When exactly were $\ell_p$ norms first defined and used?

(Here is what I know, or think I know: Lebesgue and/or Riesz had something to do with them, but in some sense they go back to Minkowski, since Minkowski's inequality is (in essence) the statement that an $\ell_p$ norm is a norm.)

Here is what is really my main question: how were $\ell_p$ norms ($p\geq 1$ arbitrary) first used? What was their motivation? It is clear that $\ell_1$, $\ell_2$ and $\ell_\infty$ norms are very natural, and their use long predates the formal definition of "form". The $\ell_4$ norm also pops up on its own sometimes. In contrast, $\ell_p$ norms for other $p$ seem to arise most often in the course of a proof, as a tool, when one needs some notion of "size" that falls between an $\ell_1$ and an $\ell_2$ norm (for example). Did the first uses of $\ell_p$ norms fit this framework? Can you think of some interesting (and preferably early) instances that do not obey this pattern?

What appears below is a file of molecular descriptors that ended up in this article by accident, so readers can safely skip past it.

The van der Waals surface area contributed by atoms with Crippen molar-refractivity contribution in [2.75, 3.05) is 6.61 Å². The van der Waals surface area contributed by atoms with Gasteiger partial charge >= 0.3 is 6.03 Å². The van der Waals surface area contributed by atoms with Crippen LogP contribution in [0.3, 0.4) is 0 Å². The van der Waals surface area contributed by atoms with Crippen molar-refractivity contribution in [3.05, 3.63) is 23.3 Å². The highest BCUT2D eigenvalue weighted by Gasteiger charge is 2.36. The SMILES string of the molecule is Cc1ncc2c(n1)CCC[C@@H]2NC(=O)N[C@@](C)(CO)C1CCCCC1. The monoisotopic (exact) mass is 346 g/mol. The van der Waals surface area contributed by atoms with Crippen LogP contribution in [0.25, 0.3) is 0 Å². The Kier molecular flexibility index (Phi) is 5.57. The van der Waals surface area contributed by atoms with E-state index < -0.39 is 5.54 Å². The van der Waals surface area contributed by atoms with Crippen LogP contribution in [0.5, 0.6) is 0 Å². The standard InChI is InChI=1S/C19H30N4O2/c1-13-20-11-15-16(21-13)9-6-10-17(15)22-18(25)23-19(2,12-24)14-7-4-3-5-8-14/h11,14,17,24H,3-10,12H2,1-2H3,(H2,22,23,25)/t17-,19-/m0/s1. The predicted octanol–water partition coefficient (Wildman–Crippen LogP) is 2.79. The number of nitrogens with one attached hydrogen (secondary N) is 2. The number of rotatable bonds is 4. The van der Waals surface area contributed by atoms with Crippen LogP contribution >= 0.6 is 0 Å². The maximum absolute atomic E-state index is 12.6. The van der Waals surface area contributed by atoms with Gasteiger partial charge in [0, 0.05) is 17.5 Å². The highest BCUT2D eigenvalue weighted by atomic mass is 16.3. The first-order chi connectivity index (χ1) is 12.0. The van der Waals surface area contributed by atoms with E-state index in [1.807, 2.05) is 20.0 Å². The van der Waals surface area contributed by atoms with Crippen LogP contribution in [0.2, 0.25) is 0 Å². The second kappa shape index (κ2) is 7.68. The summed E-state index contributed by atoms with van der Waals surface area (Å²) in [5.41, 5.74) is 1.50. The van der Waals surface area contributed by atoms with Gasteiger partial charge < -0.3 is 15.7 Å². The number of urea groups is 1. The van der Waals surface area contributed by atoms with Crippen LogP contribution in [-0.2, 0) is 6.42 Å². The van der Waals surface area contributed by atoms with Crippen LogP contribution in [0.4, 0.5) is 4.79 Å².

History of Banach spaces and linear operatorsmay be of interest. The references cited in Subsection 4.4.6 seem to be amongst the oldest cited in that section of Pietsch's book. – Philip Brooker Jul 10 '13 at 11:19"Note that the concept of a norm was not yet in use, though Riesz proved Minkowski's inequality."– Philip Brooker Jul 10 '13 at 11:25